News of the shootings spread quickly across the country that May afternoon. The first reports claimed that two Guardsmen had been shot. Whether disinformation or a mistake, many heard this news and took it as evidence of the deadly intent of the student protesters. However, within hours, the truth of students shot and killed overtook the earlier rumors.  As parents and friends tried to connect with those in Kent, the phone lines jammed and then, in mid-afternoon, crashed. The inability to get accurate information in or out heightened anxieties. For four families, the incomprehensible news of the shootings would give way to the heartbreaking realization that their children were gone forever.

Sarah Scheuer was painting the house on May 4, her twenty-seventh wedding anniversary, when she heard news of the shooting. She immediately tried to call Sandy’s house but it took several hours to get through. When she finally did, one of Sandy’s roommates told her that she better come right away:  “Sandy’s in the hospital, but that’s all we know right now.” The roommate also told Sarah that Sandy’s wallet was still in the house. Sarah then called Robinson Memorial Hospital in Ravenna and asked whether there was a wounded girl, dressed in a red shirt and blue jeans, with no identification. The administrator she spoke with wasn’t sure but confirmed that at least one of the injured girls had no identification. Sarah and her husband, Martin, quickly left their home in Boardman, near Youngstown, for Ravenna. At the hospital, they asked about Sandy. A police officer overheard them and, assuming they’d heard the news, asked if they had come to identify the body. Still hoping there was a mistake, Sarah asked if the unidentified girl was wearing a gold ring with a blue stone. The policeman went into the morgue and returned to confirm that, yes, the girl was wearing such a ring. After the morgue had been cleared of the other dead students, the Scheuers were allowed in to identify Sandy.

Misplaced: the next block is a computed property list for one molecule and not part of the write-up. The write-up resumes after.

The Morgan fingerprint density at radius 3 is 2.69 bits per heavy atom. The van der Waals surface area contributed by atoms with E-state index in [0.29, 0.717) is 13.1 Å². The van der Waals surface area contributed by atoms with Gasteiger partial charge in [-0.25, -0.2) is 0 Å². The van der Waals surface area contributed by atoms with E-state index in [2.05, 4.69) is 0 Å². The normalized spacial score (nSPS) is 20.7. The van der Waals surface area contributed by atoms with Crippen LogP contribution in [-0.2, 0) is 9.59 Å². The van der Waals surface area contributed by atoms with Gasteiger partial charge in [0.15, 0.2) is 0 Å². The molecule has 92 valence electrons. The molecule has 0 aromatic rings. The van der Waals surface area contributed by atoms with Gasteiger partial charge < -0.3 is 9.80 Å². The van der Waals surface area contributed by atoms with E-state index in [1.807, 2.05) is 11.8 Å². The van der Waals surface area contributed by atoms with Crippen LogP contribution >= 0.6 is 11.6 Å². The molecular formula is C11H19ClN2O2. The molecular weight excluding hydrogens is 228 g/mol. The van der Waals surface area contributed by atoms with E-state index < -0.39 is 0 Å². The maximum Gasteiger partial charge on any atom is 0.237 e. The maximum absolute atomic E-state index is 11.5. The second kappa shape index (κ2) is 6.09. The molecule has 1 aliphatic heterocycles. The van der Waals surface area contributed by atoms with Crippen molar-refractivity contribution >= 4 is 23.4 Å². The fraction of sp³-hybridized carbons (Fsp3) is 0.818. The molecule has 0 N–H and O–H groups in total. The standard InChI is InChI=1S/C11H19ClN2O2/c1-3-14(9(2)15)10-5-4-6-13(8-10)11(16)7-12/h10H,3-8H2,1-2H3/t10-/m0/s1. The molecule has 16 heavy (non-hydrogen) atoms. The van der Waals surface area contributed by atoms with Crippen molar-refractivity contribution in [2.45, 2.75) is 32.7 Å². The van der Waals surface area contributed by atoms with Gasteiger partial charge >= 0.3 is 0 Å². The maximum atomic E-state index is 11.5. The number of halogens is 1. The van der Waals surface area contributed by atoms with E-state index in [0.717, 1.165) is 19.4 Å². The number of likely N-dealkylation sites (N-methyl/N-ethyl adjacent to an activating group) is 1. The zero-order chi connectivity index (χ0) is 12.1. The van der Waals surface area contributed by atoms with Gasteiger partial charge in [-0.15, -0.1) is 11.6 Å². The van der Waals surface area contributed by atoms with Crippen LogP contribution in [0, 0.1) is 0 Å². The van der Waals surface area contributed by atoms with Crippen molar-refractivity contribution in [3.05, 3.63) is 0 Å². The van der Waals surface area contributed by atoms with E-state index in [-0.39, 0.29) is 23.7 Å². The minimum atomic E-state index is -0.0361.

Jeff Miller’s mother, Elaine, heard about the shootings on the radio as she drove home from work in Long Island. She decided then and there to make Jeff come home because it just wasn’t safe in Kent. At home, she called Jeff’s off-campus apartment. Although by this time in late afternoon, the phone system was severely overloaded, Elaine’s call somehow got through on the first try. The phone rang and rang and rang. Finally someone picked up. Elaine asked to speak with Jeff. The voice on the other end asked “Who is this?” When Elaine, annoyed by the question, replied, “It’s his mother,” the boy replied bluntly, “He’s dead.” Elaine began to shriek. Her husband-to-be, who had followed her home, found her in a heap at the end of her bed, still holding the phone and screaming incoherently. Later that night, Jeff’s father and brother flew to Ohio to bring Jeff’s body home. When shown his son’s body in the morgue, Jeff’s father initially refused to identify him. His face had been so badly damaged by the bullet wound, Bernard Miller simply couldn’t recognize him. After the shock wore off, he realized that, indeed, this was his son. Later, this event would be twisted by those who wanted to paint the student victims as worthless agitators deserving of their fate. “Did you hear,” the rumor mill asked, “that Miller’s own father couldn’t recognize him because he was so dirty?” Back in New York, the funeral director advised Jeff’s mother not to view his body because of the extensive damage. Still in shock, Elaine accepted that advice and regretted it for the rest of her life. Months later, the high school that Jeff attended (and where his mother and would-have-been stepfather worked) held a memorial service for him. A boyhood friend told the crowd:  “Like many of us, (Jeff) left for college confused, seeking answers and trying to legitimize his own existence. Now his search has ended. A National Guardsman’s bullet has brought him the final reality. Dust to dust – another statistic – why should the world notice?” He finished his eulogy with a poignant question:  “Jeff, friend, you as much as anybody typified the fact that we all march to the beat of a different drummer. Why didn’t you tell me it was going to be a procession?”